Kitchen Design Is Limited Only By The Imagination


December 07, 1991|By Karol V. Menzie and Randy Johnson

When you sit down to design a new kitchen, ask not what a kitchen should be, but what your kitchen should be.

Some years ago, appliance configurations and plumbing exigencies dictated more or less how kitchens could be arranged. That's no longer true.

"Adaptability and flexibility" are the key words with today's appliances, says Jim Krengel, a Certified Kitchen Designer who is a consultant and educator in the field of kitchen design. Appliances have to meet people's needs and not bust the budget, he said.

And far from being constrained by limited choices, today's consumers face "too many choices."

"There are something like 967 styles and models of cook tops!" Mr. Krengel said. "Trying to unravel the choices and decide which is a good value is the hardest thing to do."

So what are designers doing? Mr. Krengel said one trend is to installing more than one of a certain kind of appliance.

That's not necessarily two identical ovens, he said: One might be a regular range oven, the other a more specialized wall oven. Or it might mean two microwaves, one in the main cooking area and one near a sitting area, where kids could prepare snacks without being in the way.

It might also mean two dishwashers, he said. As long as it's not too far from drains and ventilation, there's no need to place the dishwasher right next to the sink; why not put one facing the dining or dish-storage area, with another near the sink for pots, pans and utensils?

It's true that in these recessionary times, it may be a struggle to acquire one dishwasher, much less two. But there's nothing wrong with planning space now for an acquisition when times improve.

And not all design developments are that expensive. Simply changing the traditional location of certain appliances is another trend Mr. Krengel identified. The dishwasher, for instance. It's not exactly easy to load or unload a dishwasher installed in the usual way under the counter, Mr. Krengel said. But if you raise it off the floor about 8 inches, it becomes much easier to reach, especially for tall people or older people who find bending difficult.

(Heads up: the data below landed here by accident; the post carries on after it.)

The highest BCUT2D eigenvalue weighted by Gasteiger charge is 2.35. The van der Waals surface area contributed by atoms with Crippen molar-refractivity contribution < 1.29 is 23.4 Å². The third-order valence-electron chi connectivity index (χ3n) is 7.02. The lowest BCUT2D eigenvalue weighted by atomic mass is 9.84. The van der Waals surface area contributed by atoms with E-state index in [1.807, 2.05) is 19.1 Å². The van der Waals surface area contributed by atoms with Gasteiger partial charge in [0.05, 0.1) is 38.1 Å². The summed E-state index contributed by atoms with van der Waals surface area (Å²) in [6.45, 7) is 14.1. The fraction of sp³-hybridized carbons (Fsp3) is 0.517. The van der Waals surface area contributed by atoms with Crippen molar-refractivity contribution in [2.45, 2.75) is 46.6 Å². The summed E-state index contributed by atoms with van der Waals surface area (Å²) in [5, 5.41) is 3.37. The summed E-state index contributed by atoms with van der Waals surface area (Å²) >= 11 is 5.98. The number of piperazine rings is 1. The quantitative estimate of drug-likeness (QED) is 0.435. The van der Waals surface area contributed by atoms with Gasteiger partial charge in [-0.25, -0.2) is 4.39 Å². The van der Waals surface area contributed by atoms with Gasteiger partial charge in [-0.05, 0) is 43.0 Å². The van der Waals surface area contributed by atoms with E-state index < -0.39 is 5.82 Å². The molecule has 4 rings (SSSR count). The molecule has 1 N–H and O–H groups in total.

A raised dishwasher shouldn't be installed right next to the sink, he noted, because sinks need 'elbow room' and because you need somewhere to set things down when you take them out of the machine. But the ease of loading and unloading may more than make up for the extra distance.

And then there's the microwave. When microwave ovens first became prevalent, he said, they were considered "counter top" appliances. Then designers began moving them out of the way -- over the range (where they were hard to reach) or under the counter.

However, he said, a recent study at the University of Minnesota on the ideal spot for microwaves found that 42 to 44 inches off the floor is perfect for most people. Conveniently, that makes the spot above the raised dishwasher perfect for the microwave. The two appliances can be installed attractively in a cabinet that incorporates drawers or shelves.

What about trendy new appliances -- ceramic stoves and built-in refrigerators? They're fine if you have the money, says Mr. Krengel, who is design director at the Maytag Kitchen Idea Center in St. Paul, Minn. But it's not necessary to spend big bucks to get an efficient, attractive design.

"People are often looking for something new and exciting," he said, "but old-fashioned calrod [electric heating element] ranges bring water to boil faster than anything else." If you're concerned that electric burners continue to heat after they're turned off, he suggested that you turn it off 3 to 4 minutes early "and take advantage of the free heat."

As for the refrigerator, you can get a built-in look simply by recessing it into a wall cavity. The three inches or so left between drywall walls in a 2-by-4 stud wall leave only the door sticking out, he said. And the plug can go in the cabinet above.

Two of the most effective money-saving techniques, Mr. Krengel said, are doing the work in stages, and doing some of the labor yourself. You shouldn't have to give up the goal of a new kitchen.

Besides, he added, "If you're at the point where you're ready for a new kitchen, you probably need one."

Next: A new look at laundries.

Mr. Johnson is construction manager for Neighborhood Housing Services of Baltimore. Ms. Menzie is Home Editor of The Sun.

If you have questions, comments, tips or experiences to share about working on houses, write to us c/o HOME WORK, The Sun, 501 N. Calvert St., Baltimore, Md. 21278. Questions of general interest will be answered in the column; comments, tips and experiences will be reported in occasional columns.

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